Rafael Leclair, who arrived from Edmonton on Thursday, said he and a friend saw a wolf between 4 and 5 p.m. when they drove up to the campground.
“All of a sudden one just crossed the road in front of us,” he said, noting it was near the Tunnel Mountain trailer court campground. They’re pretty big wolves.
“I’ve got a yellow lab and this thing probably has 40 pounds on him.”
Earlier this week, two of the five wolves in the Bow Valley pack entered the campground, forcing some campers into their truck and taking off with a loaf of bread.
It has led to concerns the wolf could continue to be aggressive, resulting in a warning for the Bow Valley.
Since the warning was issued, officials said two more incidents involving the pack have been reported along the Bow Valley Parkway — including a wolf following a cyclist and another running alongside a car.
It means there has been at least 15 concerning incidents with the highly visible Bow Valley wolf pack since January when three of the wolves were observed eating garbage in the Johnston Canyon parking lot.
Charges were laid against two construction companies in the Johnston Canyon incident, resulting in guilty pleas and fines of $1,000 each.
“They were charged with leaving the site in an unsatisfactory condition,” said Bill Hunt, resource conservation manager with Banff National Park.
It was the first known incident that caused a concern, but it’s expected there were others.
Hunt said the wolves continue to be extremely visible both along the Bow Valley Parkway and throughout the Banff townsite.
Hikers in the area hadn’t seen the wolves Friday, but at least one knew they were close.
“I heard them earlier, but I haven’t heard anything about the warning,” said Banff resident Ciara Domeji, who said she was only mildly concerned about the wolves during her hike. “I have bear spray and an air horn.”
There was also a noticeable presence of Parks Canada vehicles patrolling the area throughout the day.
Two of the five wolves in the pack are collared, and wildlife officials are in the field trying to dart and fit the remaining three wolves with GPS collars.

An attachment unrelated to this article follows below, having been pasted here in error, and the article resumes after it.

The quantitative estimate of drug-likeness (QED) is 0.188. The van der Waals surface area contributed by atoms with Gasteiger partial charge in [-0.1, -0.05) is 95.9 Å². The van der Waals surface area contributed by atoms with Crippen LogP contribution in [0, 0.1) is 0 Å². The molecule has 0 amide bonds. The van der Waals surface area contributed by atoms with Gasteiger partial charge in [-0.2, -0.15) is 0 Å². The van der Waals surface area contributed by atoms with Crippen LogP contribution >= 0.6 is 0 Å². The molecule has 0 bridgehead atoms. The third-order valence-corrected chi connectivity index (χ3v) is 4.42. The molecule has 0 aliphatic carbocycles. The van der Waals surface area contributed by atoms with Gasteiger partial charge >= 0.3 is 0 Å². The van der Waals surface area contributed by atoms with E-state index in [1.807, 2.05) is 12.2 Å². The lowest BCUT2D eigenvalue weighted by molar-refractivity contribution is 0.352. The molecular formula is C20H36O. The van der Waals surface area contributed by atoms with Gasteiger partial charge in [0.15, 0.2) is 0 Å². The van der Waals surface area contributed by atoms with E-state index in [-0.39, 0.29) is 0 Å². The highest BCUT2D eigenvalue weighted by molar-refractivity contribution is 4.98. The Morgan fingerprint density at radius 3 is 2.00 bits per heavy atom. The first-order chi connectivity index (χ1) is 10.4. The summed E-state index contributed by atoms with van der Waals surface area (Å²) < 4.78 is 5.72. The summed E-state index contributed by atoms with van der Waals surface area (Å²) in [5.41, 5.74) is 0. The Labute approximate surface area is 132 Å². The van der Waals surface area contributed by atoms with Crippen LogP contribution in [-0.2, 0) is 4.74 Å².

“Collaring has been unsuccessful so far,” Hunt said Friday afternoon. “We continue with that effort with a number of teams working in and around the Bow Valley.”
Hunt said they’ve spotted the wolves, but haven’t had an opportunity to catch them.
“They are covering a lot of ground; the pack is moving a lot,” he said, noting the two collared wolves are travelling from the Hillsdale Meadows area along the Bow Valley Parkway to town within two hours.
It’s believed that the wolves are going back and forth to a den site, where they would be feeding pups born earlier this spring.
Hunt said it’s still too early to say whether they will have to destroy one or more of the wolves.
“If it’s (the alpha male or female), whatever behaviours they are exhibiting could be picked up by the rest of the pack,” he said. “If it’s a yearling that’s exhibiting bad behaviour, they’re a stronger candidate for aversive conditioning.”
Aversive conditioning would involve using a team making noise and using paintball guns with chalk balls to get them out of an area.
“It would take a sustained effort to reinforce that, especially when you are up against a history of food reward,” he said.
Hunt reminded visitors not to keep their distance and not feed the wolves.
Back at the campground, campers said the aggressive wolf incident is a good reminder to keep their sites clean and their eyes open.
“We do that regardless,” said Calgarian Shae Rothery. “We’re always cautious when we are camping.
“It’s a good reminder for people to be on their toes.”
Leclair said that he’s also being cautious, but not overly concerned about the aggressive wolves.
“I’ve seen all kinds of stuff camping,” he said. “Unless it’s trying to get into my tent, I’m not too worried.
“This isn’t our first rodeo.”